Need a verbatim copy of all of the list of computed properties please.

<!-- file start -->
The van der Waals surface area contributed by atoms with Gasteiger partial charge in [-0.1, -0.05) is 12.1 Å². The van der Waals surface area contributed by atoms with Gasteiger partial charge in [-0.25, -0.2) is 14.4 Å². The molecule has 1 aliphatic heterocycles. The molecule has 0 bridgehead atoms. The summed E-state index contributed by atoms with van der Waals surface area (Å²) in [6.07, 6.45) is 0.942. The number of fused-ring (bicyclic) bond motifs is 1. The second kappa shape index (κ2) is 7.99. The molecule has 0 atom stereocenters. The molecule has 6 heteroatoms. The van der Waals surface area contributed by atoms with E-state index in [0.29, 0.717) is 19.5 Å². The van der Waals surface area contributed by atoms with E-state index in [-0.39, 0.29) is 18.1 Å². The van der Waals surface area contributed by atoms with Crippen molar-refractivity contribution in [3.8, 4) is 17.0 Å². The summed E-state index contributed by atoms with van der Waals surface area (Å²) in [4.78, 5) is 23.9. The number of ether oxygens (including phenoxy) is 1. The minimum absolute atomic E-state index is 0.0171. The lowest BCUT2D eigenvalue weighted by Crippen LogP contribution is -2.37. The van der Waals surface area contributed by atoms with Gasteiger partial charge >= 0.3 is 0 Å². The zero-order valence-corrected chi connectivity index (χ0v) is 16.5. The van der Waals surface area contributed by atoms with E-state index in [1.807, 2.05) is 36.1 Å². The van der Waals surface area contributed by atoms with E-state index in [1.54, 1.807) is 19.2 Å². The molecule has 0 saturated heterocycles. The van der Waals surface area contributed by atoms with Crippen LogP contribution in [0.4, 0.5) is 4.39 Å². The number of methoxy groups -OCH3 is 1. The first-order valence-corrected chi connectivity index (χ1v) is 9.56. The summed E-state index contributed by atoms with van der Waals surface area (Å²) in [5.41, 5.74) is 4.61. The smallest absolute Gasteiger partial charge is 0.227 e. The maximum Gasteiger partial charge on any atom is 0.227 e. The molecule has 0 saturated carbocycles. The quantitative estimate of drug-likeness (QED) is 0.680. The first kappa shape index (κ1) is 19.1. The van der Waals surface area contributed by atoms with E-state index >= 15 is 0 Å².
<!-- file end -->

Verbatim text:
The van der Waals surface area contributed by atoms with Gasteiger partial charge in [-0.1, -0.05) is 12.1 Å². The van der Waals surface area contributed by atoms with Gasteiger partial charge in [-0.25, -0.2) is 14.4 Å². The molecule has 1 aliphatic heterocycles. The molecule has 0 bridgehead atoms. The summed E-state index contributed by atoms with van der Waals surface area (Å²) in [6.07, 6.45) is 0.942. The number of fused-ring (bicyclic) bond motifs is 1. The second kappa shape index (κ2) is 7.99. The molecule has 0 atom stereocenters. The molecule has 6 heteroatoms. The van der Waals surface area contributed by atoms with E-state index in [0.29, 0.717) is 19.5 Å². The van der Waals surface area contributed by atoms with E-state index in [-0.39, 0.29) is 18.1 Å². The van der Waals surface area contributed by atoms with Crippen molar-refractivity contribution in [3.8, 4) is 17.0 Å². The summed E-state index contributed by atoms with van der Waals surface area (Å²) in [4.78, 5) is 23.9. The number of ether oxygens (including phenoxy) is 1. The minimum absolute atomic E-state index is 0.0171. The lowest BCUT2D eigenvalue weighted by Crippen LogP contribution is -2.37. The van der Waals surface area contributed by atoms with Gasteiger partial charge >= 0.3 is 0 Å². The zero-order valence-corrected chi connectivity index (χ0v) is 16.5. The van der Waals surface area contributed by atoms with E-state index in [1.807, 2.05) is 36.1 Å². The van der Waals surface area contributed by atoms with E-state index in [1.54, 1.807) is 19.2 Å². The molecule has 0 saturated heterocycles. The van der Waals surface area contributed by atoms with Crippen LogP contribution in [0.4, 0.5) is 4.39 Å². The number of methoxy groups -OCH3 is 1. The first-order valence-corrected chi connectivity index (χ1v) is 9.56. The summed E-state index contributed by atoms with van der Waals surface area (Å²) in [5.41, 5.74) is 4.61. The smallest absolute Gasteiger partial charge is 0.227 e. The maximum Gasteiger partial charge on any atom is 0.227 e. The molecule has 0 saturated carbocycles. The quantitative estimate of drug-likeness (QED) is 0.680. The first kappa shape index (κ1) is 19.1. The van der Waals surface area contributed by atoms with E-state index >= 15 is 0 Å².